We Belong to the Light
Sermon by Father Keith Johnson
We belong to the light
We belong to the thunder
We belong to the sound of the words
We've both fallen under
Whatever we deny or embrace
For worse or for better
We belong, we belong
We belong together
---- We Belong, sung by Pat Benatar
This all started with a trip out to the store for ice cream. It was Saturday and I went to get ice cream for my wife and me. I was preparing for my sermon, and something was missing, so I stopped and decided that I needed a break. I was studying the Gospel of Luke 7:36-50, the story of the Woman with the Alabaster Jar. I'll give you the recap; a woman, who is a sinner, crashes a dinner held for Jesus, by the Pharisees, starts to anoint Jesus' feet with ointment, and her tears. Jesus then tells the snobby Pharisee, Simon that the woman treated Jesus better than Simon did, and tells the woman that her sins were forgiven. It is a powerful story, but if you read further there was another point that Luke was trying to make.
In the Episcopal Church we use a Lectionary, or calendar of Bible passages that are to be read in church on any given day. Our lectionary only required us to read Luke 7:36-50, but I read through Luke 8:1-3 and what I found was remarkable.
Now a few people have wondered who the woman was with the Alabaster Jar, because she is not named. Women Theologians have pointed to this passage as a patriarchal society eliminating the voices of women. I found this to very interesting considering that Luke writes in the first chapter of his Gospel; "therefore since I have carefully investigated everything from the beginning it seemed good also to me to write an orderly account for you..." Some of you are saying "No big deal women didn’t count back then so he didn't bother to know who she was." Normally I would believe that until I re-read verses 8:1-3:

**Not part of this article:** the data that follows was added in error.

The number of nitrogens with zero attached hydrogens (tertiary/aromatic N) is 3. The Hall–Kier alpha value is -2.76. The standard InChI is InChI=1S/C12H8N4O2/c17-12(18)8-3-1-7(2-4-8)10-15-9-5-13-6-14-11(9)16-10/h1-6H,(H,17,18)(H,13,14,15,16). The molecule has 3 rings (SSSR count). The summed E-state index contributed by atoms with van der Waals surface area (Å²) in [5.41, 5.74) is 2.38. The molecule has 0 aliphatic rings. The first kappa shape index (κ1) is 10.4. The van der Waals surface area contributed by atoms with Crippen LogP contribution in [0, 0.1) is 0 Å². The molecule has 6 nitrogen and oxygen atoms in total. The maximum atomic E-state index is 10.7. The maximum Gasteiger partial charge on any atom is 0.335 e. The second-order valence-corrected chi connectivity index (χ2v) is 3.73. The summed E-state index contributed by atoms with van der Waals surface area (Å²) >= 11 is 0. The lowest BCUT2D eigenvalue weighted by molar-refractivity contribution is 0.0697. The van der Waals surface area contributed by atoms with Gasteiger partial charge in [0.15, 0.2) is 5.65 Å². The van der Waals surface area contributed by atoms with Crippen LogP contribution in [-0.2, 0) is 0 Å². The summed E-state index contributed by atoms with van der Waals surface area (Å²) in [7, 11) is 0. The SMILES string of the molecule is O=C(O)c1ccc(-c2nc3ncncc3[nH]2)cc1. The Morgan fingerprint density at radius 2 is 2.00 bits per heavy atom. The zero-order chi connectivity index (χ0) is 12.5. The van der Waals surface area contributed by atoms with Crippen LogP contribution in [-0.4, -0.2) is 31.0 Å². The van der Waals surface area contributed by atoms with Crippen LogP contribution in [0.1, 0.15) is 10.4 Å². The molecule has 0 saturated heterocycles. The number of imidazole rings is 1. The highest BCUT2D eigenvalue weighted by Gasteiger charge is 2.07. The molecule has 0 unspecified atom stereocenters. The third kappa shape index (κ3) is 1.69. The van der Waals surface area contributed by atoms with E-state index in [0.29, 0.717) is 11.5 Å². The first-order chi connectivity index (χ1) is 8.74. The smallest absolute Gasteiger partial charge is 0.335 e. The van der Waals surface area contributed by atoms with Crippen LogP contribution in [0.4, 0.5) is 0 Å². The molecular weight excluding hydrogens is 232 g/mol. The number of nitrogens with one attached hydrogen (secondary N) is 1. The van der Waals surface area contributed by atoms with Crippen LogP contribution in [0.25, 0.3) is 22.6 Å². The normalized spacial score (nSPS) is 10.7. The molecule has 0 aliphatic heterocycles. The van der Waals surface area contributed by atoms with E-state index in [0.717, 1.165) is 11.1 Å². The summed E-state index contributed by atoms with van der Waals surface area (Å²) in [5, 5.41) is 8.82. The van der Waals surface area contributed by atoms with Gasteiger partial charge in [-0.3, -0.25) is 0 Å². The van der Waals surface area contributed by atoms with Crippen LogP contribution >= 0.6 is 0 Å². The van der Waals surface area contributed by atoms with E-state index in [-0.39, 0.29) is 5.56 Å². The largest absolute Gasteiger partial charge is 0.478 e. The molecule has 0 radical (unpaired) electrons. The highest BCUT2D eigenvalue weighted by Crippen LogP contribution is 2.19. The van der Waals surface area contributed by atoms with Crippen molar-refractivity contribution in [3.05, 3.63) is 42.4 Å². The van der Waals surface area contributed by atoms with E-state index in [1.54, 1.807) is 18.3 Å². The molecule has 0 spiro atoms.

Soon afterwards he went on through cities and villages, proclaiming and bringing the good news of the kingdom of God. The twelve were with him, as well as some women who had been cured of evil spirits and infirmities: Mary, called Magdalene, from whom seven demons had gone out, and Joanna, the wife of Herod's steward Chuza, and Susanna, and many others, who provided for them out of their resources.
How could I have missed this passage? Then I realized that this passage is between the "Woman with the Alabaster Jar" and the "Parable of the Sower." So in between these two wonderful stories we hear of three women, named by Luke as followers of Jesus. We also find out that Joanna was the wife of Herod's steward. The job of the king's steward is public, and powerful, yet his wife was a very public follower of Jesus. This also tells us that Jesus' message reached more people than we thought and it also tells us that Jesus was far more dangerous than generally believed. If Herod’s stewards wife was a faithful follower, then how many other high born people believed the message that Christ was preaching? These women supported his ministry and traveled with the twelve. Luke didn't name the disciples, their names weren't important, but the names of the women were important to him. These names and the placement of them in the Gospel tell a fuller, richer story, than what we have been traditionally told.
I can hear Joanna, Susanna, and Mary Magdalene sing the above lyrics to the men at night. I know that I am mixing my centuries and cultures, but this song fits:
"We belong to the light, we belong to the thunder, we belong to the sound of the words that we've fallen under. We belong, we belong together."
We all belong together, all of us! That has been Christ's message from the beginning and will continue to be the message for all of time. Wouldn't it be great if we actually believed it?
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